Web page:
WHEN the Iranian government sent a mob to invade the United States Embassy and then held diplomats prisoners for 14 months, there was justifiable outrage in the US over this breach of the international legal principles of diplomatic immunity and the inviolability of diplomatic property.
Now more than a dozen prominent leaders, including members of Congress, have deliberately gotten themselves arrested for violating the South African Embassy in Washington in protest against South African treatment of blacks in general and of 13 arrested black labor leaders in particular. The protests were started by the Rev. Walter E. Fauntroy, the District of Columbia's nonvoting delegate in the House of Representatives. Mr. Fauntroy and his associates, including a US civil rights commissioner, Mary Frances Berry, refused to leave the embassy after a meeting with the ambassador. They thereby committed the same breach of international law as the Iranians, albeit on a smaller scale and in a more genteel fashion.
US embassies need the protection afforded by international law more than embassies of most other countries. Yet one reason US protests over Iranian behavior did not elicit a more sympathetic response was the widespread notion that the US itself violates international law when it suits its purpose. An example frequently cited was US covert involvement in the overthrow of Iranian Premier Mohammed Massadegh in 1953. The Reagan administration provided a further example this year when it rejected the World Court jurisdiction over US actions in Nicaragua. Members of Congress have now provided another.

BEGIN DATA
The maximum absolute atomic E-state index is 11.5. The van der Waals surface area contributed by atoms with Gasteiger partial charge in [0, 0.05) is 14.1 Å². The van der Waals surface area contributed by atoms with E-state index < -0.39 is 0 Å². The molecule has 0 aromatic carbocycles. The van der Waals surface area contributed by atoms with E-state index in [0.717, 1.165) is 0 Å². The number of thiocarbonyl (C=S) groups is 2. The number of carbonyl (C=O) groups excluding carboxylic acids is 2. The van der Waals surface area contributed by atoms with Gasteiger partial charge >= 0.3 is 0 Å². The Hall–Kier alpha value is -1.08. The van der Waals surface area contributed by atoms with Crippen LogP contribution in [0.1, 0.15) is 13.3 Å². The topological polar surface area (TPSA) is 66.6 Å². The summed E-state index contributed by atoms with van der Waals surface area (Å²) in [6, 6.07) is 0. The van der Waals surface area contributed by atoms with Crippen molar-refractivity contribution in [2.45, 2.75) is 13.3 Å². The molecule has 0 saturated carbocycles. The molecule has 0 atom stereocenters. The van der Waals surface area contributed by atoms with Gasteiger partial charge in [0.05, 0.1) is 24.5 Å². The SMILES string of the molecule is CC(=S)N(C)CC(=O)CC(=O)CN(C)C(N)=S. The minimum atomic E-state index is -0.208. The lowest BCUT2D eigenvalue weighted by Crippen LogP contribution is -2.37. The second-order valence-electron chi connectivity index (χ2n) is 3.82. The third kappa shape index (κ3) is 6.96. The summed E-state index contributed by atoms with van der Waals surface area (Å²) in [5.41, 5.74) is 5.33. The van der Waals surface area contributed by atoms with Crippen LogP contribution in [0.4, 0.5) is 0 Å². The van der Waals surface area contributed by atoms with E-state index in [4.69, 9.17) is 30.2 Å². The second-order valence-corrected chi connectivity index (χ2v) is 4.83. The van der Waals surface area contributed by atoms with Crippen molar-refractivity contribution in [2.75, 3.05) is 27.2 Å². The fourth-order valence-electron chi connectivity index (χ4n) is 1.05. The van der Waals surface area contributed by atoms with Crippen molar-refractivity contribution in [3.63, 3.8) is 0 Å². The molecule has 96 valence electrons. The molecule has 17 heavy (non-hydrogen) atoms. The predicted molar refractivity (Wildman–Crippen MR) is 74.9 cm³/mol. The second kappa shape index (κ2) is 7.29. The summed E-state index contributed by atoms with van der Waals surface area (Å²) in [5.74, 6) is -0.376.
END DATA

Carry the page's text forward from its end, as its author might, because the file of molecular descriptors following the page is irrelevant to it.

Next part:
Some have likened the Fauntroy action to the mass civil rights sit-ins of the 1960s which were also illegal, but under local - not international - law. This is perhaps a distinction without a difference, but international law would seem worthy of higher respect. Further, the civil rights movement had to do with America's own problems, not somebody else's.
The members of Congress and their supporters are not only protesting South African policies; they are also, they say, protesting the policies of the administration toward South Africa. US public protests have a better chance of influencing the latter policies than the former.
The Fauntroy group might, for example, have sought an appointment with the secretary of state and then refused to leave his office. This would also have been illegal, and it would have been much more embarrassing to the administration. Would the State Department go so far as to have a member of Congress and an official of another government agency physically ejected from the department's premises? Would it have them arrested?
This course would have had the advantage, from the protesters' point of view, of generating even more publicity than violating the South African Embassy. It might have generated more public pressure on the administration to reconsider its South African policy.
A case can even be made for the Reagan policy of ''constructive engagement'' with that country. We need South African cooperation to settle the long-smoldering problem of Namibia, something which the protesters presumably favor and toward which Reagan diplomacy has produced slow and painful progress.
Still, it is distasteful having close relations with a government like the one in South Africa. It would be more comfortable to distance ourselves from it; but if we do, we ought to recognize that this might impair attainment of our goals in Namibia and possibly elsewhere in Africa.
The members of Congress have legislative means to bring pressure on the Reagan administration, thus indirectly on South Africa. Congress could, for example, refuse to appropriate funds for the US Embassy in South Africa and thereby sever diplomatic relations. Some argue that members of Congress have in fact proposed less extreme measures which did not pass. But the measures Congress proposed to get the US out of Vietnam, or to enact effective civil rights legislation, did not pass initially, either.
Let the congressmen try to persuade a majority of their colleagues in the House to support their view. Let them try to bring public pressure on Congress to do so. But let them not violate diplomatic property. That tarnishes an honorable objective and reduces it to the level of the government it seeks to change. It is acting on the premise that the end justifies the means. Members of Congress ought to behave better.